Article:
Recently there have been disturbing hints that Edna will not be able to maintain the present arrangement indefinitely. As is almost always the case, Arnold's dementia is progressing, and a point will likely come where Edna will not be able to provide for his needs at home. But further resources will be available to them to forestall that day for as long as possible. For example, Edna is still able to bathe him, but if a day comes when she can no longer do so she will be eligible for home health workers to do so. For the present they are able to share in a rich web of relationships and activities that greatly enhance the quality of life for both of them in their small, rural village. It is not always easy to be a carer, even under the best of circumstances. But we are impressed by, and envious of, the support Edna and so many like them are are receiving in the U.K.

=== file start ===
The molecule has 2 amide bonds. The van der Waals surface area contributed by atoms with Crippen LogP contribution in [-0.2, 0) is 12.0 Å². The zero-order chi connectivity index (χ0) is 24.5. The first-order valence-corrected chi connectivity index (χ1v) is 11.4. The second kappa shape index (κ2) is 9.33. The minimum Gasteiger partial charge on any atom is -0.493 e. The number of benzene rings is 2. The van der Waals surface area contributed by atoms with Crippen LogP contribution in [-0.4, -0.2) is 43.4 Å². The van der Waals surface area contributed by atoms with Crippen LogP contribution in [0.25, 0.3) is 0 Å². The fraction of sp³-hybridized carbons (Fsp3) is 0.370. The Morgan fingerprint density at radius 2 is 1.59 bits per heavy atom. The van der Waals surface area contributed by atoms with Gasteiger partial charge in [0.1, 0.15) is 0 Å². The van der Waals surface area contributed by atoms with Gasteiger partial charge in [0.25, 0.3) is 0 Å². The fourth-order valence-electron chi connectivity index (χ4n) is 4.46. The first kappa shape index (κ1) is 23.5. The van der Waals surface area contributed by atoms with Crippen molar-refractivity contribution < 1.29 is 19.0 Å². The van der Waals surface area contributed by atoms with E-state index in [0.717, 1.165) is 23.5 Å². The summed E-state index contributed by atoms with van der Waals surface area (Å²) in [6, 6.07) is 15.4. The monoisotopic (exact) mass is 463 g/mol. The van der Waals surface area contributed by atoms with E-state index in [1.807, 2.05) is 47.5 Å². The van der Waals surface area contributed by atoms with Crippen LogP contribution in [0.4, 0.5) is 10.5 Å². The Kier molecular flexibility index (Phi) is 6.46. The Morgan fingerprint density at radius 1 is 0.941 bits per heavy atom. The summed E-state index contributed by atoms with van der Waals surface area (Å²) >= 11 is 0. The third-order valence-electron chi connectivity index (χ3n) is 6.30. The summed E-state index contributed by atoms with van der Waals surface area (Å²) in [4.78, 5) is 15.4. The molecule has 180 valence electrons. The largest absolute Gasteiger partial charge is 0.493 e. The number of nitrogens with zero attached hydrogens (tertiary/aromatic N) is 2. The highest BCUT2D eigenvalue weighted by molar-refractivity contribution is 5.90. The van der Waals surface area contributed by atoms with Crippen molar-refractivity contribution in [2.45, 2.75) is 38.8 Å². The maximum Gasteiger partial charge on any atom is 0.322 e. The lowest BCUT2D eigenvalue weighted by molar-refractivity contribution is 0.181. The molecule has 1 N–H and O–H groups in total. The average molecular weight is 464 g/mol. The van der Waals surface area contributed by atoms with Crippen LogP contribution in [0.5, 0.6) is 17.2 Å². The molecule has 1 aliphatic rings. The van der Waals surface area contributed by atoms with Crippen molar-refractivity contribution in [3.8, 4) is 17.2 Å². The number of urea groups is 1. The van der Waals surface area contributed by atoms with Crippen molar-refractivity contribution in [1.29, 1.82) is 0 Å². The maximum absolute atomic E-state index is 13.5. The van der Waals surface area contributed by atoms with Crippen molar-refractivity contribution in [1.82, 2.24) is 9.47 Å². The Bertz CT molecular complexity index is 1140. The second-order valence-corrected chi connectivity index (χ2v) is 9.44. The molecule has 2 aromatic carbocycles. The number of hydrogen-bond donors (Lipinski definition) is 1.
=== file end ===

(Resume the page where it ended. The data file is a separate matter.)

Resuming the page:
Thursday, July 21, 2011

Schemes

On our first full day in England, we learned a new meaning of "schemes." We often take schemes to be nefarious, as in "scheming people," but today we visited two schemes and the Friendship Club which was established by Gaynor Hammond in 1997. Gaynor is a nurse and a Baptist minister who has spent many years advocating for congregations to pay attention to the spiritual needs of people living with dementia. She's a woman of great passion and energy, and she clearly loves the elders she works with.